Goblirsch, M., Lynch, C., Mathews, W., Manivel, J. C., Mantyh, P. W. and Clohisy, D. R. Radiation Treatment Decreases Bone Cancer Pain through Direct Effect on Tumor Cells. Radiat. Res. 164, 400–408 (2005).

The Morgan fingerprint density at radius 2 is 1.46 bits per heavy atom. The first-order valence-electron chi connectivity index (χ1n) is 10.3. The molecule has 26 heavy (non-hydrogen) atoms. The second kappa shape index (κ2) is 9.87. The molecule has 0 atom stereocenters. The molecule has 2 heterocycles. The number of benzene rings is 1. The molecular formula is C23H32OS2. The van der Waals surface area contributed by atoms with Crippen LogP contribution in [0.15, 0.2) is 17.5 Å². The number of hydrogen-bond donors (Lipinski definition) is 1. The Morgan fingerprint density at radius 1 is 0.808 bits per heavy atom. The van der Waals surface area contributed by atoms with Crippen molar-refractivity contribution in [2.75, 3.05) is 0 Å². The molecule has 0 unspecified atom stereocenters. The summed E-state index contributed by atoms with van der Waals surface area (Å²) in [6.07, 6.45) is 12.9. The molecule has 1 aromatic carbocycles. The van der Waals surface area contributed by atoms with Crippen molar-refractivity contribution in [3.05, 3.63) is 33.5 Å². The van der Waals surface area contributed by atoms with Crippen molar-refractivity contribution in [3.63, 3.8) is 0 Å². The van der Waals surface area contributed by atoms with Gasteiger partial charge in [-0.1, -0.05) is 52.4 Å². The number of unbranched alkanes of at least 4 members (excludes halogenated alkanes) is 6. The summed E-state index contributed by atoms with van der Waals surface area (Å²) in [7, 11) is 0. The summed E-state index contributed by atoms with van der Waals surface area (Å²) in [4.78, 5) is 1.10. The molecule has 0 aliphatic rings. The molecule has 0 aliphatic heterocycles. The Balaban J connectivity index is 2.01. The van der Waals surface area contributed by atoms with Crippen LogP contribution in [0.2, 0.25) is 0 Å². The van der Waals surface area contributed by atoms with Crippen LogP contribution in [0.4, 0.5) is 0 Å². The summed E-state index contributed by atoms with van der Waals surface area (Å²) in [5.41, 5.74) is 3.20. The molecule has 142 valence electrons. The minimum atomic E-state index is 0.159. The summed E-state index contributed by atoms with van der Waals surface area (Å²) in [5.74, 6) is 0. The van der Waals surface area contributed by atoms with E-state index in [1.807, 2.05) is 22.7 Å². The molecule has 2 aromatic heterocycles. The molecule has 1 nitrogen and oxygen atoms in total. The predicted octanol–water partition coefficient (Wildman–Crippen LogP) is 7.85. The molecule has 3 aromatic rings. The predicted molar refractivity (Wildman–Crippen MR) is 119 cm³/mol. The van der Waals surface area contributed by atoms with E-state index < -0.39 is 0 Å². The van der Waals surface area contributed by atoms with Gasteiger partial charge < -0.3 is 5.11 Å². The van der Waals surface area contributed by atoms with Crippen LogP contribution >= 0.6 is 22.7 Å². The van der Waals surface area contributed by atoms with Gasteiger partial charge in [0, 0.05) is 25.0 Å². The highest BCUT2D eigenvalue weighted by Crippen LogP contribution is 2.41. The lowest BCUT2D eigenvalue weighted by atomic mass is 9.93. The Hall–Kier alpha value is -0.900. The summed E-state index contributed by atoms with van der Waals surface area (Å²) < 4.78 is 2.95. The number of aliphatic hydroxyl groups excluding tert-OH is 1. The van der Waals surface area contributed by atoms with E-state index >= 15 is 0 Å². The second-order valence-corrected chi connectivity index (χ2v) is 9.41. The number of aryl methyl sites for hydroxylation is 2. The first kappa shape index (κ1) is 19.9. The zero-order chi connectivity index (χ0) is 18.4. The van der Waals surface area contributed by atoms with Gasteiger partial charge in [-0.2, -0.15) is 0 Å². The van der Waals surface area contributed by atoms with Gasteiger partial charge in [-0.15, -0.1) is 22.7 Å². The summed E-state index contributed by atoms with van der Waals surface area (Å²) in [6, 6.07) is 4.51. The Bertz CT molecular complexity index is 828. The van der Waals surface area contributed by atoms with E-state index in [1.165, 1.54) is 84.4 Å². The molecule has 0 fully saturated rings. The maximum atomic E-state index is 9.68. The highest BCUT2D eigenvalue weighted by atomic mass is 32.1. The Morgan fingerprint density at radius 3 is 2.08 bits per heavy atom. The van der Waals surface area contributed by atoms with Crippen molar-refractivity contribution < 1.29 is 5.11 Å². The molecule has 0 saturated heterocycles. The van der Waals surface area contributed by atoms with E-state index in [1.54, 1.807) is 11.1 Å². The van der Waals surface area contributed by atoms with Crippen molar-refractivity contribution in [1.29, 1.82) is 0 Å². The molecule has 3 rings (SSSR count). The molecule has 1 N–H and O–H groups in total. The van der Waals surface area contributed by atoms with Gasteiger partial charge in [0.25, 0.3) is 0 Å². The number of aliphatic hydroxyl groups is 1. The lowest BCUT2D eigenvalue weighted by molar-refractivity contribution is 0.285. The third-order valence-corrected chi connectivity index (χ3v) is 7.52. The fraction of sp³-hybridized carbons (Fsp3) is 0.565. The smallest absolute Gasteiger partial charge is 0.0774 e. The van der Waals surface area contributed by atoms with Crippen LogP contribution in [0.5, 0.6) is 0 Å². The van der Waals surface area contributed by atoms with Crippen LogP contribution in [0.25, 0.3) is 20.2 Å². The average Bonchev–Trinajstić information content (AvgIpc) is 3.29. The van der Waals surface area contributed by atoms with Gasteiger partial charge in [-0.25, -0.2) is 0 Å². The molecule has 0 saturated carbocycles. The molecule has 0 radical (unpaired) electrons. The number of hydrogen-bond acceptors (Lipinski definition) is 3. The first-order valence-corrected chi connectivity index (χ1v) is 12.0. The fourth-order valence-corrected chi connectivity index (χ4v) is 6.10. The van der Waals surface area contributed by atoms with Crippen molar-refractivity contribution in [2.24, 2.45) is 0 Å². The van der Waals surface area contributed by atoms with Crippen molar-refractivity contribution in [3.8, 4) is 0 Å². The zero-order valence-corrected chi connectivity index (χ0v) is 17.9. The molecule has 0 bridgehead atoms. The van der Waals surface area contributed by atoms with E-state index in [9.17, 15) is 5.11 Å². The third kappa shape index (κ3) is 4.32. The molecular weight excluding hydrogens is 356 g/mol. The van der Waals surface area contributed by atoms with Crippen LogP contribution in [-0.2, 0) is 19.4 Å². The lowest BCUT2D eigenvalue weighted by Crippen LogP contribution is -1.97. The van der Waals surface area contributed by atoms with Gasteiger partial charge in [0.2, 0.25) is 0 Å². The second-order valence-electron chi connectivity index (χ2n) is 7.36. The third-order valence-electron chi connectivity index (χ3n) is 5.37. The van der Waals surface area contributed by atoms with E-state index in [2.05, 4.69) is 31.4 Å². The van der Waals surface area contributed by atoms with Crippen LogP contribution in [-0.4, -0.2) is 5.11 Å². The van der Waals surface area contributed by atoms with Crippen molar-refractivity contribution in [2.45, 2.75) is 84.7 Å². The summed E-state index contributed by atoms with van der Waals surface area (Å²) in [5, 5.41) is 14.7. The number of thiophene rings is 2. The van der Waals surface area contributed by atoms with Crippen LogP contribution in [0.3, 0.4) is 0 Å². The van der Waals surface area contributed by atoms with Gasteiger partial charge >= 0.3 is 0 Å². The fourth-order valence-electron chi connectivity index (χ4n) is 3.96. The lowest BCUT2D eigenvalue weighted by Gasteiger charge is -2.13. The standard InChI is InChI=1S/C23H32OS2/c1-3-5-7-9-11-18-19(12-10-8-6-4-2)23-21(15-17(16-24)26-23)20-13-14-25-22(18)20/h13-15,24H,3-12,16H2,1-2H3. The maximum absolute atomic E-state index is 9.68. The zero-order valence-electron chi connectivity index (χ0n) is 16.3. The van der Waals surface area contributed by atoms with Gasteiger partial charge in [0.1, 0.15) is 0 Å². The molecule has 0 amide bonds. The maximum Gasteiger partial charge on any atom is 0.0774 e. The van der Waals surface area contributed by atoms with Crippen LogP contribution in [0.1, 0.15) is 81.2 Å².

The most used treatment for bone cancer pain is radiation; however, the mechanism responsible for analgesia after irradiation is unknown. The mechanistic influence of a single, localized 10-, 20- or 30-Gy dose of radiation on painful behaviors, osteolysis, histopathology and osteoclast number was evaluated in mice with painful femoral sarcomas. Dramatic reductions in pain behaviors (P < 0.05) and osteolysis (P < 0.0001) were seen in mice irradiated with 20 and 30 Gy. Irradiation reduced the tumor area by more than 75% (P < 0.05) but did not affect osteoclast frequency per mm2 tumor. Treatment with 20 Gy prior to tumor injection had no effect on tumor growth or pain behaviors, suggesting that radiation reduces osteolysis and pain through direct tumor effects. To demonstrate that tumor elimination was responsible for reduction in osteolysis and pain, sarcoma cells containing the suicide gene cytosine deaminase (CD) were inoculated into femora. After onset of bone cancer pain, mice were treated with the prodrug 5-fluorocytosine (5-FC). 5-FC treatment significantly reduced both osteolysis (P < 0.0005) and bone cancer pain (P < 0.05). The findings in this study demonstrate that one mechanism through which radiation decreases bone cancer pain is by direct effects on tumor cells.